The musical guests, which, for me, are always bright spots in the episodes, are all gone. Sketches using popular music are eliminated (barring those that gained memetic status like Eddie Murphy’s Michael Jackson impression or the famous “More Cowbell” sketch from near the end of the 90s). Dennis Miller’s Weekend Update segments are edited because he used popular music in the intros and outros.
Dennis Miller often has a snarky attitude about the world, and even had one about SNL. For example, when Vanilla Ice was the musical guest, Miller’s Weekend Update segment opened with Queen and David Bowie’s “Under Pressure”, a gag which didn’t make it into the online prints.
Even if a sketch didn’t have popular music, it often isn’t included in the online prints. A personal favorite of mine from the Dick Ebersol era is “Magic Fish Negotiations”, which took the tale of “The Fisherman And His Wife”, and added lawyers to it. It was up on YouTube for a while, but the executives at Universal forced it to be taken down. It hasn’t shown up online again since, not even on Saturday Night Live’s official YouTube channel.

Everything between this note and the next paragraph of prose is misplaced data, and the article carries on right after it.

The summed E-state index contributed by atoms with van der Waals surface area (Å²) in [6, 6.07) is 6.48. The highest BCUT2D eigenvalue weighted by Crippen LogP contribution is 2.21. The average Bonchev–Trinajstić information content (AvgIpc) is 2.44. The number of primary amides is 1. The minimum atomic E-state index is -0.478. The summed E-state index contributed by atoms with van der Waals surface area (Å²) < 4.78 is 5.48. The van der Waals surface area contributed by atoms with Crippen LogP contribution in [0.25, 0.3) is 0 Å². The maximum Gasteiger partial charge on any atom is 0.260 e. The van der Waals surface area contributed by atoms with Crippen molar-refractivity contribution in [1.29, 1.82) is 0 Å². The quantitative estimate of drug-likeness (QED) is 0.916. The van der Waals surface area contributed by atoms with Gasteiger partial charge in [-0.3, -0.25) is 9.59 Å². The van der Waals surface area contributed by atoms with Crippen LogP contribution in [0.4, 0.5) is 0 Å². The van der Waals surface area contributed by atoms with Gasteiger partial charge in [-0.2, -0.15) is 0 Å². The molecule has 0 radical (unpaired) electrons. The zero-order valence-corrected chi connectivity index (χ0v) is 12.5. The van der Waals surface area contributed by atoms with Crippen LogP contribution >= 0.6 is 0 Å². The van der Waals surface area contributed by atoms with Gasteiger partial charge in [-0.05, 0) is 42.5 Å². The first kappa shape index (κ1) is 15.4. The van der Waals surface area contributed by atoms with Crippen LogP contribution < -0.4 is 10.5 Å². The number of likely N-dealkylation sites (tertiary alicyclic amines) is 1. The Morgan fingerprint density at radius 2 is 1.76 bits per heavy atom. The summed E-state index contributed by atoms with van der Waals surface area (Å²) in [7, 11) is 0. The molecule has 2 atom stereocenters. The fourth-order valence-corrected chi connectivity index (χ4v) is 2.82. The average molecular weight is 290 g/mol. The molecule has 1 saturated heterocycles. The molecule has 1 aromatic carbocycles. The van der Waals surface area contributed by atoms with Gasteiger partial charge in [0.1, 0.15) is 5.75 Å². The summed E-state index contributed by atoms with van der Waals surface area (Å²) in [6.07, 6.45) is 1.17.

What I am proposing, Mr. Michaels, is this: A limited edition DVD release of “Saturday Night Live: The Complete 1980s”. Since music rights would be enormous for 180 episodes and the 15th anniversary special, it would be pretty pricey to release, but that’s why it could be a limited edition.
In the preceding two pictures are two acclaimed SNL casts from the 80s. The first picture has the Season 10 cast…The second has the season 13 cast. A lot of material from both casts has gone unseen in the years since they first aired.
The show has consistently made history, and there was history to be seen from seasons 6-15. Season 6, for example, saw the first rappers to appear as musical guests on the show. That would be the Funky 4 Plus 1 More performing “That’s The Joint” on the episode hosted by Deborah Harry. On the other end of the spectrum, season 15 saw the hosting debuts of Christopher Walken (in 1989) and Alec Baldwin (in 1990), both of whom pop the ratings whenever they host, and both of whom are the only two SNL hosts to have open invitations to host the show.